Archive

Archive for October, 2013

Forced downgrade to Color scheme Windows 7 Basic since “exceeded its allowed memory”

 

 

  1. clip_image001
  2. This warning and forced downgrade appeared on the teacher after starting using MS-Community Clips (which is just a GUI wrapper for Windows Media Encoder internally, which we used on the same machine successfully while it was still on XP).
  3. The error seems slightly more informative than what we received earlier, but I did not manage to investigate since this was in the middle of supporting a teaching use .

How to find out whether you have access to your classroom early (e.g. for setup tasks), by using the R25 calendar

  1. Go to http://calendar.uncc.edu/, and follow these steps:
    1. (1) switch to view by “locations”  instead of (the default) “events”,
    2. (2) select your building,
    3. (3) find your classroom,
    4. (4) see whether it is blocked=booked before your class (hover over the block to see by what) –
  2. image
  3. in order to browse to your classroom’s schedule – for example, you could also just (5) search for your classroom.
  4. Sorry, unlike in the LRC calendars from MS-Exchange, here
    1. no direct links to your room’s schedule;
    2. no simple flexible booking, even though there seems to be a need for one-time bookings (AFAIK, I did not venture behind the screen after top menu: “Reservation request” since I do not know how to answer its question).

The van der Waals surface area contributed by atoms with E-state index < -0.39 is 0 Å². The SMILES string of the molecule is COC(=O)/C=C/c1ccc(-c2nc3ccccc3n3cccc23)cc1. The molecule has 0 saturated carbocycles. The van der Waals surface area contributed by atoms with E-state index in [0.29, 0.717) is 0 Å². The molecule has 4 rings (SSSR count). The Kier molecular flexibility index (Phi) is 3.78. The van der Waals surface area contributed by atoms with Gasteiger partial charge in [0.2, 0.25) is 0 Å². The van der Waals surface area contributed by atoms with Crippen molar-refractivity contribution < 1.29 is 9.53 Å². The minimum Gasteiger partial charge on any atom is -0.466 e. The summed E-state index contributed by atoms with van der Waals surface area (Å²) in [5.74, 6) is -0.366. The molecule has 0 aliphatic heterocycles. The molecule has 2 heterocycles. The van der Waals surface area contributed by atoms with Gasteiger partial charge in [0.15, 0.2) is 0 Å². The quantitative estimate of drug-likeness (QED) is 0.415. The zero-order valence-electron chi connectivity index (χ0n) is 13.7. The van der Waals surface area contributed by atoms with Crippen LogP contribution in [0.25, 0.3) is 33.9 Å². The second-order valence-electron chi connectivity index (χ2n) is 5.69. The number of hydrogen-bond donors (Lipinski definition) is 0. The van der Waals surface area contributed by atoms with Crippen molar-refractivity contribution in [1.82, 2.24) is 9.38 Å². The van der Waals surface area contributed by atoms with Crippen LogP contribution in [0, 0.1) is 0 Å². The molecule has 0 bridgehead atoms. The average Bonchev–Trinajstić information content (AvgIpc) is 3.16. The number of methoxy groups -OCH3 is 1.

How to set the date and time on LRC cameras Canon Eos Rebel, Canon Vixia

  1. Vixia HFM 5000 and Vixia 4:
    1. press Hardware Button: image
    2. touch Screen buttons:
    3. image,
    4. image
    5. image
  2. Rebel: TBA

A few thoughts on headphones for the language lab

  1. Analog (3.5mm connector): the traditional way; still cheaper.
  2. Digital (USB connector): comes with its own soundcard – potentially better compatibility, especially with software form the same vendor (digital audio labs)
    1. Sanako SLH-07 has long connectors that stick out too much for our purposes. Students have broken them open inadvertently with their backrests of their chairs. But you can defuse this risk with a simple male-female USB extension cord (disadvantages: extra cost, extra layer of items to be managed and extra connection that can break…)
      1. Sometimes there is (intermittent or permanent) static on startup – must be some driver loading error. Restart the computer.
    2. Sans SHS-100 (for the Sony Virtuoso) have short connectors. I have only briefly tested a Sony headset, seemed fine.
    3. For any USB headset, I recommend having the built-in analog audio card that comes with the computer disabled (normally done in the BIOS). Again: more options means here more failure points and more confusion and distraction from language learning.
  3. For either analog or digital:
    1. Less is more. Volume control and mute are available through software. duplicate that, and you multiply potential for error, confusion and troubleshooting. Also, what is not there, cannot break.
    2. Light headsets may be fashionable, but, in a shared “lab”environment, what about
      1. sound insulation in a , now that the cubicles are long gone (outside of professional interpreter facilities)?
      2. ruggedness? I recommend buying headsets that have as few movable parts as possible, especially not the microphone boom: short circuits will ensue in no time (case in point: Sanako and Sony have zero moving parts)
    3. connect your headsets on the rear – out of the way and out of reach (and secured, cable-tied: to avert theft, but also “troubleshooting” by troublemakers).

How to run a microphone test before taking an ACTFL exam on languagetesting.com